Fumie just after shaking hands with Johnny Weir, figure skating champion. 
And now... my life. I don't drive. I used to drive, but I gave it up around the age of twenty, after sensing that The Lord would only allow me to continue living if I gave up automotive transportation. I was working hard to get through college while The Lord was frantically trying to reclaim me to his bosom by throwing other cars at mine, placing huge potholes in my car's way, slamming cars into me while I was parked, or even just crushing my fender often enough to empty my bank account, dooming me to starvation. So I stopped driving. I let my license lapse. I bought a bicycle. I am happy to report that I am still alive, the cars haven't killed me yet.

Why use a picture of a car? Really, we endorse Shake Shack burgers.
One result is that I tend to confine my life to cities. In Europe you can reach almost anywhere using affordable trains and buses, but New Jersey is defined by towns with no commercial center. There are vast,  rolling miles of suburbs that can only be navigated by car. So I decided to apply for a driver's license. I studied the New Jersey drivers manual, I took the online tests over and over again until I felt confident that I could identify driver blind spots or relate how to park a vehicle on an upward sloping street...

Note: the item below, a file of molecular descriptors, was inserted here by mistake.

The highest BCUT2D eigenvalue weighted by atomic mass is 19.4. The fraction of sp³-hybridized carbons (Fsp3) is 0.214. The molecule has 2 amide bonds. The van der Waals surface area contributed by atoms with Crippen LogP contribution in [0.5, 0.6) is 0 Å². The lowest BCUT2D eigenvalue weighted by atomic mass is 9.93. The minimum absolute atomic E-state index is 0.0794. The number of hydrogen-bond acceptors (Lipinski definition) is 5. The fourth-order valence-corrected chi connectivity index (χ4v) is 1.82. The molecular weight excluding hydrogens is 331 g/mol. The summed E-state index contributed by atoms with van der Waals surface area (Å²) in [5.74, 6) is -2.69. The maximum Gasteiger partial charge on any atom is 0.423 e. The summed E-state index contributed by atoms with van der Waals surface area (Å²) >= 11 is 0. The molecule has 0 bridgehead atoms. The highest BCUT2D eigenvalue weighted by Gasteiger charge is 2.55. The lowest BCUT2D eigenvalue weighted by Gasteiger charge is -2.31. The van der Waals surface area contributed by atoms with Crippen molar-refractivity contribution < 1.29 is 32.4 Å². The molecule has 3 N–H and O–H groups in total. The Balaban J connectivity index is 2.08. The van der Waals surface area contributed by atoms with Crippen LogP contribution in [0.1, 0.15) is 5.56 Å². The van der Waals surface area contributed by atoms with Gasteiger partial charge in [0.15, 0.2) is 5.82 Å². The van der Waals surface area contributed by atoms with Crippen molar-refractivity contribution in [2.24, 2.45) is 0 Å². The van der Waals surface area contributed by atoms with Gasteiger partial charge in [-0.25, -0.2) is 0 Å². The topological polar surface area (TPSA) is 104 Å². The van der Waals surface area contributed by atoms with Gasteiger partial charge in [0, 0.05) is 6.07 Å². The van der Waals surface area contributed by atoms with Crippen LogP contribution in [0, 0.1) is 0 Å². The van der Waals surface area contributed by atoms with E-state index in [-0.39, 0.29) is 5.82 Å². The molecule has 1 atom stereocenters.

The only good reason to drive.
I failed. I failed miserably. And since I will be back in Hungary in a week I will probably not be able to take the test again until the summer, meaning I will have to go through the whole permit application process once again. And get my brother to drive me to the DMV center in Lodi at 7:30 in the AM to stand on line... all to be able to independently drive to get fresh bagels. I'll be spending the next few months with my drivers manual memorizing the reaction times for stopping on wet asphalt and the shape of Yield signs.... I will not fail again!

3 comments:

Ostrc said...

Thanks for posting the concert by Tarras! As you know, I'm a great lover of Kleenex music, having played it with you years back.

Anonymous said...

Don't stress about the driver's license, Bob. Autonomous vehicles are just around the corner. -MM